A technique that illuminates blood flow during surgery predicted which head and neck cancer patients were likely to have issues with wound healing. It could enable surgeons to make adjustments during surgery or recovery to improve outcomes. (2019-05-31)

Ultrasound provides precise, minimally invasive way to measure heart function in children
Currently, a practical, precise, minimally invasive way to measure cardiac output or heart function in children undergoing surgery does not exist. New research published in the Online First edition of Anesthesiology, the peer-reviewed medical journal of the American Society of Anesthesiologists (ASA), illustrates how a novel minimally invasive method using catheter-based ultrasound to measure heart function performed with similar precision to a traditional highly invasive device. (2019-03-18)

Role of interventional inflammatory bowel disease in the era of biologic therapy
According to a new statement from a panel of national and international experts in gastroenterology, inflammatory bowel disease (IBD) and other areas, interventional (or therapeutic) IBD endoscopy has an expanding role in the treatment of disease and of adverse events from surgery. (2019-02-14)

Two studies reveal pregnant women bear greater risk of hemorrhagic stroke
Pregnant women face a much greater risk of having a fatal, but less common, type of stroke caused by bleeding into the brain, according to results of two studies presented by the University of Texas Health Science Center at Houston at the International Stroke Conference 2019. (2019-02-06)

Annals of Internal Medicine embargoed news; Catheter ablation superior to standard drug
A meta-analysis of randomized controlled trials found that catheter ablation was superior to conventional drug therapy alone for patients with atrial fibrillation and heart failure. Findings are published in Annals of Internal Medicine. (2018-12-24)

Insurance-related disparities in timely access to gold standard dialysis procedure
In a study that compared uninsured patients starting hemodialysis with similar patients already covered by Medicare or Medicaid, patients with Medicare or Medicaid were more likely to receive dialysis through an arteriovenous fistula or graft by their fourth dialysis month. Patients with Medicare at the start of dialysis also had fewer hospitalizations involving vascular access infection in dialysis months 4-12. (2018-11-01)

Medicaid expansion linked to reduced mortality among dialysis patients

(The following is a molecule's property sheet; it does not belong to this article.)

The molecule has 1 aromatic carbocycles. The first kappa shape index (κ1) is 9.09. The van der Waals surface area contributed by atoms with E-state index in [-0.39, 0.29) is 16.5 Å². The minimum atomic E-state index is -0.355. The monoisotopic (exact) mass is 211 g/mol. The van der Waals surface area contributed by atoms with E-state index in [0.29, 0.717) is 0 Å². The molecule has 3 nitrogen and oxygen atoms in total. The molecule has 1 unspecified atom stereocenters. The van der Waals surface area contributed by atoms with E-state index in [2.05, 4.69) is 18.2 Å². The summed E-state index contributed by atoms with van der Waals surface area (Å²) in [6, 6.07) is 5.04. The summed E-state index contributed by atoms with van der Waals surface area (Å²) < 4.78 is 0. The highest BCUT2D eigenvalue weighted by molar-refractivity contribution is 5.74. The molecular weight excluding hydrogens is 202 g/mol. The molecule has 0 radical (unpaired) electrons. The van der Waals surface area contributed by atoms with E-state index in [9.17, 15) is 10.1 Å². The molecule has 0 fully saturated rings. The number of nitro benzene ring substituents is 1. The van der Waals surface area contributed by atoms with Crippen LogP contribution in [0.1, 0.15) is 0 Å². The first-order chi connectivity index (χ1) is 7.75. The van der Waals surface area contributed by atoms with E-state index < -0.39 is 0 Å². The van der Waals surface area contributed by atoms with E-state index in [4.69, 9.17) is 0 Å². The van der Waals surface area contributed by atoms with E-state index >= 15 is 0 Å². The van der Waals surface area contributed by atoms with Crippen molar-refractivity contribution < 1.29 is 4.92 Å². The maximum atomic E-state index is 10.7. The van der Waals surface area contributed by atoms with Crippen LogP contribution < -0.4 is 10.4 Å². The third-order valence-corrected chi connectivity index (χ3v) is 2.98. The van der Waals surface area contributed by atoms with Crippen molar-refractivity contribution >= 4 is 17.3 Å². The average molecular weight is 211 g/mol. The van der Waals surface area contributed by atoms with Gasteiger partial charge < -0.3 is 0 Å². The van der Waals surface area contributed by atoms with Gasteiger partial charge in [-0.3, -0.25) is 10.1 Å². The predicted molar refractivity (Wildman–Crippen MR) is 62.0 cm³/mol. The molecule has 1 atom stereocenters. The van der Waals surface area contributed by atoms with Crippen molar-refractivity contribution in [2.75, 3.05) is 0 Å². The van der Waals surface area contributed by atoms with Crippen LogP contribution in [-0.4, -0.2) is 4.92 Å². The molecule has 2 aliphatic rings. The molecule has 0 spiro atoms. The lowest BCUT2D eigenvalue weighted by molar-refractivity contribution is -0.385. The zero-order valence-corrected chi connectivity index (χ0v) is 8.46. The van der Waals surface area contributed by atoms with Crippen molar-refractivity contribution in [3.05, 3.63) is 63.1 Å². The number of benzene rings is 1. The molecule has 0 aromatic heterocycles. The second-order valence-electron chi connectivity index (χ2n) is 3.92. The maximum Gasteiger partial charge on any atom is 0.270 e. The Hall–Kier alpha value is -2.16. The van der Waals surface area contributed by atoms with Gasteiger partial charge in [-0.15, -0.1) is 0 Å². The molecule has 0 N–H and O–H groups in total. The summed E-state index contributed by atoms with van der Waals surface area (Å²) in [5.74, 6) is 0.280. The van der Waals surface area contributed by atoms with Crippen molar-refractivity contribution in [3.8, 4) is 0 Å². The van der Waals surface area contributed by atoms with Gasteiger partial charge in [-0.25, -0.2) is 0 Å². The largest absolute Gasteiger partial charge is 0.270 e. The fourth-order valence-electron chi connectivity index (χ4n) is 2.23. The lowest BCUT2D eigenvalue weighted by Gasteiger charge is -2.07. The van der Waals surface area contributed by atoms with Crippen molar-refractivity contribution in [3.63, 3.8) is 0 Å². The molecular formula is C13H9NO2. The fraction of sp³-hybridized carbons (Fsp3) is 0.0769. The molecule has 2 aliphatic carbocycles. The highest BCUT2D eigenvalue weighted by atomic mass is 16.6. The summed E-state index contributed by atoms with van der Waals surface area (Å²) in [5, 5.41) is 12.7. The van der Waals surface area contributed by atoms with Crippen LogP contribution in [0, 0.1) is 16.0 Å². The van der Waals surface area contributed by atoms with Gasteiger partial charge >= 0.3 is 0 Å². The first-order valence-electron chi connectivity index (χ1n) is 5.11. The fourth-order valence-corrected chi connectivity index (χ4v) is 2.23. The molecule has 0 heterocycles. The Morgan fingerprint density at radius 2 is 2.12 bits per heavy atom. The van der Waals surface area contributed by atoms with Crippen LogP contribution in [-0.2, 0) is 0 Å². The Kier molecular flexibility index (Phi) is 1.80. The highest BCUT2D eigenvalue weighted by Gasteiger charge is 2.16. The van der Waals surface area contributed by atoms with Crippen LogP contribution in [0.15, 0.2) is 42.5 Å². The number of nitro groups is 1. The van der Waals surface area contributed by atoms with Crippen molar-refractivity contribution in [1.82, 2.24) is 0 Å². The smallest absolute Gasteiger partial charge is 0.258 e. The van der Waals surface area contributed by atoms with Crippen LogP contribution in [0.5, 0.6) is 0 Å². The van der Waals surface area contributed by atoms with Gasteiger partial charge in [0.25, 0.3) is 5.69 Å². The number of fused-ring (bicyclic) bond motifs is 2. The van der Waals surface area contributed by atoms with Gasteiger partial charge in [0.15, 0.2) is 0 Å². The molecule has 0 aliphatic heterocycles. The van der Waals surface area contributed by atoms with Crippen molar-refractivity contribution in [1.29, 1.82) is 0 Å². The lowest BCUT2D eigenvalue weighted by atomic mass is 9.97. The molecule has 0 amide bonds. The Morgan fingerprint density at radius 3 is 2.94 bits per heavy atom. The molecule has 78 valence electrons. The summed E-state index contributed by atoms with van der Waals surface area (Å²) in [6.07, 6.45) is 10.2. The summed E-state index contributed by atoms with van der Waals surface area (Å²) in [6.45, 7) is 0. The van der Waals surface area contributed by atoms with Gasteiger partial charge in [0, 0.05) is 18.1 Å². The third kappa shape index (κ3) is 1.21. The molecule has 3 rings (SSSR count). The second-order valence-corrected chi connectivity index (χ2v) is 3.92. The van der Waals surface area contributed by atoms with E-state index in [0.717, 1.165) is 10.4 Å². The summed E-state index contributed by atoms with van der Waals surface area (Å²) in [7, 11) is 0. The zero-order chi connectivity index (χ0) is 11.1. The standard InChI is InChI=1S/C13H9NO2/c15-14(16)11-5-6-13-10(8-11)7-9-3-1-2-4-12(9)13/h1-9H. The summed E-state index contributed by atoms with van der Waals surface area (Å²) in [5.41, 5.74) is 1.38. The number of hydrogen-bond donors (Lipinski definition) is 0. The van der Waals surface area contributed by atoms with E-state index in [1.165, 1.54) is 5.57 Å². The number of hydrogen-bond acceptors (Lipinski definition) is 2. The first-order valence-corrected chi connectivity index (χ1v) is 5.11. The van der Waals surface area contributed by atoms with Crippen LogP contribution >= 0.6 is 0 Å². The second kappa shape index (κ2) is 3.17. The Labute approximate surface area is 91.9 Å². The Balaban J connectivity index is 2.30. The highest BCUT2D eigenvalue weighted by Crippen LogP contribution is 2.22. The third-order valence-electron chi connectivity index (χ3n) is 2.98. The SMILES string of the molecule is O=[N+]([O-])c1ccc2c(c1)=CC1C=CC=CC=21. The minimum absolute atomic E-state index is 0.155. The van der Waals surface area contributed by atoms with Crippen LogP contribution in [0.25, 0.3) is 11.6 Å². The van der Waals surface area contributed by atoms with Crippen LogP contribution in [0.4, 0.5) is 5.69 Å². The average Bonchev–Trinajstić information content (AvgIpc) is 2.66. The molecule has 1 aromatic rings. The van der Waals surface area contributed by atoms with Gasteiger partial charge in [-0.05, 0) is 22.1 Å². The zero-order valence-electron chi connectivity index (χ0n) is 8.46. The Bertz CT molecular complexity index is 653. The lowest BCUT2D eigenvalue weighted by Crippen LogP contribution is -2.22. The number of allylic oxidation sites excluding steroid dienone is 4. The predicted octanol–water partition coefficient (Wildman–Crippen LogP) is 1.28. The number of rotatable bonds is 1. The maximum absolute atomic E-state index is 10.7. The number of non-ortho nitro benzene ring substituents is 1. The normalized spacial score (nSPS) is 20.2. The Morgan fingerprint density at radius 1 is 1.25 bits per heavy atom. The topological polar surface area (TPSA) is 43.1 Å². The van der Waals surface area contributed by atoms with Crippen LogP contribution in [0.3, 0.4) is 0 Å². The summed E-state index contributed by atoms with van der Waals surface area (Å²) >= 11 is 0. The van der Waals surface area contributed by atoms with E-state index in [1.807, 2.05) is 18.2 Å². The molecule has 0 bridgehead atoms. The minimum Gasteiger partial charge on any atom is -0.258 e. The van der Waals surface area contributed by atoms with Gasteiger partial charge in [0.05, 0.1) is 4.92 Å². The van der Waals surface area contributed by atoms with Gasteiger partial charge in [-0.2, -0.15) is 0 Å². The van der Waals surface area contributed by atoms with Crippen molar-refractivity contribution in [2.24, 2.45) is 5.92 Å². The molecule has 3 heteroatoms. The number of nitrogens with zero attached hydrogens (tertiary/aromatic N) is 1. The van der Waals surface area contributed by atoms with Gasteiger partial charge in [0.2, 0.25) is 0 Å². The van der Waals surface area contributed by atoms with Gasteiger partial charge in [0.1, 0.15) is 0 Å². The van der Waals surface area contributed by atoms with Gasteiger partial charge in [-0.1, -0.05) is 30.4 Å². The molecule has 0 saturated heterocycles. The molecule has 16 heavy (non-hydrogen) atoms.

A new Brown University study finds that fewer patients with end-stage kidney disease died within a year of starting dialysis in states that expanded Medicaid coverage in the wake of the Affordable Care Act. (2018-10-25)

'Cellular dust' provides new hope for regenerative medicine
While stem cells have the most therapeutic potential, the benefits of regenerative medicine may best be mobilised using extracellular vesicles (EVs), also known in the past as 'cellular dust'. A team of researchers have tested these vesicles for the first time in a porcine model for the treatment of post-operative digestive fistulas. Their results, which yielded a 100 percent success rate and appear in the October 23, 2018 edition of ACS Nano, open the door to testing in humans and broader possibilities for applications. (2018-10-24)

Ultrasound helps predict the success of fistulas in individual dialysis patients
Certain parameters measured by ultrasound helped predict the success of an arteriovenous fistula, the preferred type of hemodialysis vascular access, in individual patients. (2018-10-11)

Study reveals potential biomarkers of cerebral aneurysm risk
The study reveals specific molecular biological responses involved in flow-induced expansive remodeling of cerebral arteries that may influence differential expression of flowdependent cerebrovascular pathology. (2018-08-24)

New hope for women with fistula injuries
The health care systems in the United States and other industrialized countries have outgrown many of the childbirth-related injuries that are still very problematic in poor countries. (2018-05-21)

University of Cincinnati study examines impact of poor functional kidney status
Research out of the University of Cincinnati finds poor functional kidney status in elderly patients with end stage renal disease is associated with a higher incidence of initiating hemodialysis, increased the risk of central venous catheter use and is an independent predictor of one-year mortality. (2018-05-14)

Scientists identify a potential treatment for hereditary hemorrhagic telangiectasia
The work of researchers Francesc Viñals, Mariona Graupera and Antoni Riera-Mestre has led to a new potential treatment for hereditary hemorrhagic telangiectasia (HHT) or Rendu-Osler syndrome, a rare disease that affects blood vessels and had no described treatment. (2018-04-26)